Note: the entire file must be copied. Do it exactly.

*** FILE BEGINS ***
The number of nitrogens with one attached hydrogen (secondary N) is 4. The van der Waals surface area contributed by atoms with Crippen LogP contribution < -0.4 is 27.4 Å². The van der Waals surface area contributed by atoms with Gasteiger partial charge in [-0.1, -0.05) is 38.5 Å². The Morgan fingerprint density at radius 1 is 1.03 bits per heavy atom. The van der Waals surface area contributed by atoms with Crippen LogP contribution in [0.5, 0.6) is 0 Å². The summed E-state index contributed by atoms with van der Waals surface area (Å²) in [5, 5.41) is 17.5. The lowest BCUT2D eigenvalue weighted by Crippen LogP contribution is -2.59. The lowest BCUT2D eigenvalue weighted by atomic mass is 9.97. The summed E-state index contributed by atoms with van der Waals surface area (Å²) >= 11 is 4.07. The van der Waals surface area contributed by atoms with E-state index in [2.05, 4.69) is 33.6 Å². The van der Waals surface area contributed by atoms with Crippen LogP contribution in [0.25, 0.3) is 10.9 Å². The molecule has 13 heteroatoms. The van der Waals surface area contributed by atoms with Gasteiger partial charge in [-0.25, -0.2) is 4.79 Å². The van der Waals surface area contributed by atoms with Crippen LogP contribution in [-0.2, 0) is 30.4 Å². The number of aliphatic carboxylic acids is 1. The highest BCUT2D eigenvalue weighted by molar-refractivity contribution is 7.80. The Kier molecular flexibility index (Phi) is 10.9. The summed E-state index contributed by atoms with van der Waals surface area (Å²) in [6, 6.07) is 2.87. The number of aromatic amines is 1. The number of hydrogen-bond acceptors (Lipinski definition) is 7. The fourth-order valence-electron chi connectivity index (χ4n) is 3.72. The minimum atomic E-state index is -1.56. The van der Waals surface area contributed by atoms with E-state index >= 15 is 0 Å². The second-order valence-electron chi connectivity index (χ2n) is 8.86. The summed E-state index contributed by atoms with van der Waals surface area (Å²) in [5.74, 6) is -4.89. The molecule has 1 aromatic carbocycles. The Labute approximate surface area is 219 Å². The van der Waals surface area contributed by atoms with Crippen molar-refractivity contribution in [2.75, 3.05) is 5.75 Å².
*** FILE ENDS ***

The number of nitrogens with one attached hydrogen (secondary N) is 4. The van der Waals surface area contributed by atoms with Crippen LogP contribution < -0.4 is 27.4 Å². The van der Waals surface area contributed by atoms with Gasteiger partial charge in [-0.1, -0.05) is 38.5 Å². The Morgan fingerprint density at radius 1 is 1.03 bits per heavy atom. The van der Waals surface area contributed by atoms with Crippen LogP contribution in [0.5, 0.6) is 0 Å². The summed E-state index contributed by atoms with van der Waals surface area (Å²) in [5, 5.41) is 17.5. The lowest BCUT2D eigenvalue weighted by Crippen LogP contribution is -2.59. The lowest BCUT2D eigenvalue weighted by atomic mass is 9.97. The summed E-state index contributed by atoms with van der Waals surface area (Å²) >= 11 is 4.07. The van der Waals surface area contributed by atoms with E-state index in [2.05, 4.69) is 33.6 Å². The van der Waals surface area contributed by atoms with Crippen LogP contribution in [0.25, 0.3) is 10.9 Å². The molecule has 13 heteroatoms. The van der Waals surface area contributed by atoms with Gasteiger partial charge in [-0.25, -0.2) is 4.79 Å². The van der Waals surface area contributed by atoms with Crippen LogP contribution in [-0.2, 0) is 30.4 Å². The number of aliphatic carboxylic acids is 1. The highest BCUT2D eigenvalue weighted by molar-refractivity contribution is 7.80. The Kier molecular flexibility index (Phi) is 10.9. The summed E-state index contributed by atoms with van der Waals surface area (Å²) in [6, 6.07) is 2.87. The number of aromatic amines is 1. The number of hydrogen-bond acceptors (Lipinski definition) is 7. The fourth-order valence-electron chi connectivity index (χ4n) is 3.72. The minimum atomic E-state index is -1.56. The van der Waals surface area contributed by atoms with E-state index >= 15 is 0 Å². The second-order valence-electron chi connectivity index (χ2n) is 8.86. The summed E-state index contributed by atoms with van der Waals surface area (Å²) in [5.74, 6) is -4.89. The molecule has 1 aromatic carbocycles. The Labute approximate surface area is 219 Å². The van der Waals surface area contributed by atoms with Crippen molar-refractivity contribution in [2.75, 3.05) is 5.75 Å².